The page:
Grand Island Mayor Steele Defends COVID-19 Response and Asks for More Testing

Grand Island Mayor Roger Steele (Photo City of Grand Island)
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May 1, 2020 - 5:30pm

Grand Island and Hall County are COVID-19 hotspots in Nebraska, where there are more than 1000 cases of the disease. A huge beef processing plant there has had several hundred positive cases. NET’s Jack Williams spoke with Grand Island Mayor Roger Steele about his city’s battle with COVID-19 and struggle to get more testing.


NET News: First of all, Mayor, how is your city holding up right now after a rough few weeks? 

Mayor Roger Steele: You know, I think it's holding up quite well. Obviously, the people are concerned about our rate of COVID-19. But you know, people don't panic, people do their best to carry on. So, you know, all in all, we're doing the best as we can.

NET News: You have expressed some frustration over what amounts to an unfunded mandate when it comes to keeping meat processing plants open without any real help from the federal government when it comes to testing. How frustrating is that for you? 

Mayor Roger Steele: Look, I have a population of people who are considered essential workers by the United States Department of Homeland Security. They are expected to go to work and I think when you have people like that you have to make their safety an absolute priority. We've needed testing in Grand Island and we have had some, but we've needed dedicated testing to the workers at JBS, the meat processing plant, for several weeks now. It's frustrating in the sense that it's an unfair expectation to direct some people to go into crowded conditions and continue working when the testing is not there. 

NET News: You've invited Ag Secretary Sonny Perdue to come to your city to see what you're going through. What would he see there?

Mayor Roger Steele: I think he'd see a city that is essential to American agriculture. And we are, and I'd like to get that point across. I do not dispute the fact that at this time, America and the world needs a reliable food supply. Grand Island is happy to step up and help do that. So I'd like Secretary Perdue to see that heritage of being supportive to agriculture. I'd also like to talk to him about special issues we've seen with what I call the critical workforce that's expected to stay on the job without a whole lot of help from other people.

NET News: You haven't called for the JBS plan to close down, so that does mean you do agree that the plant is an essential part of the food supply and really should say open? 

Mayor Roger Steele: The plant here is an essential part of the food supply. I have been in the plant, I've inspected it myself. I think they have done a good job at trying to be as safe and sanitary as they can. The problem is we're dealing with a microscopic pathogen and the only way you can know if it is around and infecting the workforce is by testing and that really shouldn't be on JBS's shoulders. If these workers and JBS are ordered to remain open, to supply food for the nation, the testing should be provided. In my view, it should be provided by the federal government.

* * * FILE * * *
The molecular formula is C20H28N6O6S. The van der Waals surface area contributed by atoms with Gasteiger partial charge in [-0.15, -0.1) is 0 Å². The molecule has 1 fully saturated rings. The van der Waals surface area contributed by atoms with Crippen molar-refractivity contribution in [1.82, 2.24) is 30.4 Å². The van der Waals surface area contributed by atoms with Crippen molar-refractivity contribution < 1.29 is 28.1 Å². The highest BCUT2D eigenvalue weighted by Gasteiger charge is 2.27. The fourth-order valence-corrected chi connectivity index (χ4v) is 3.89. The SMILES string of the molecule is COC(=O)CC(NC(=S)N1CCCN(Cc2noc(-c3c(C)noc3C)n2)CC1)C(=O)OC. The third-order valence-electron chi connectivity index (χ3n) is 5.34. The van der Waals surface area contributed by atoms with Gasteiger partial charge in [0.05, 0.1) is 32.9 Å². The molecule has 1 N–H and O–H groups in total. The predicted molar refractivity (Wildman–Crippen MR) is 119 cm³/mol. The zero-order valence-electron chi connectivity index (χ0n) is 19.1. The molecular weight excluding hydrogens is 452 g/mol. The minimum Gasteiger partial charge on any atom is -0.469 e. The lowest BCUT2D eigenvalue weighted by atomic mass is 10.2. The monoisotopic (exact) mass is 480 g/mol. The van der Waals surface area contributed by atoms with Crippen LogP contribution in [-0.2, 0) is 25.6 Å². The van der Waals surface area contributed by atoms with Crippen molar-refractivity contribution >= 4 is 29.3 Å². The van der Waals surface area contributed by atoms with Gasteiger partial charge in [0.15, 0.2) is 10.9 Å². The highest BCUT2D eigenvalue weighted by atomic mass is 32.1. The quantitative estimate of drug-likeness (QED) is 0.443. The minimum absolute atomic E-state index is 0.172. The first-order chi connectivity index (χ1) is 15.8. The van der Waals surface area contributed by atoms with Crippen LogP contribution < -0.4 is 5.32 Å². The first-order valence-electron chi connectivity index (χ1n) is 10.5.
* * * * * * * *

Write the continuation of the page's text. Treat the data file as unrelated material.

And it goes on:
NET News: Mayor, unfortunately there's kind of a stigma attached sometimes when a city becomes a coronavirus hotspot. What do you say to people who think Grand Island residents didn't follow social distancing rules and are now paying for that? 

Mayor Roger Steele: That's nonsense. Okay. I'm going to tell you, we have done an excellent job of educating our community about proper social distancing. I believe our compliance with those guidelines are as strong as anywhere you may go. It's just that we're on the front line, because when you have essential critical workers, when everybody else is told to go home, they can't. Okay? These guidelines may work very well in a community where people can pick up a laptop computer and go work from home. Well, here's the deal. You cannot process beef in your living room. You cannot build a combine in your backyard. It's just the circumstance that we are a city on the front line because we are a city of essential workers. 

NET News: This might not be the last time we deal with a COVID-19 outbreak. What have you learned amid this pandemic that will be helpful if your city faces this again in the fall or winter before there's really an effective vaccine?  

Mayor Roger Steele: I think the thing I learned is, we have to react immediately. Especially in cities like Grand Island, where you have so many critical infrastructure workers. You have to put a priority on their safety, because the routine advice of stay at home well doesn't work. So, so there has to be an extra layer of protection. If you tell people you will go back into your processing plant and keep working. That extra layer of protection in my view that has been lacking is testing to make sure the workers are not carrying the virus into the plant. Look, if I worked in a plant like that, I would want to know I don't have the virus and I'd want to know the person working next to me doesn't have the virus. So that's what I've learned from this ordeal. 

NET News: Roger Steele is the Mayor of Grand Island, Nebraska. Mayor Steele, thanks for your time today. 

Mayor Roger Steele: Thanks for calling me.

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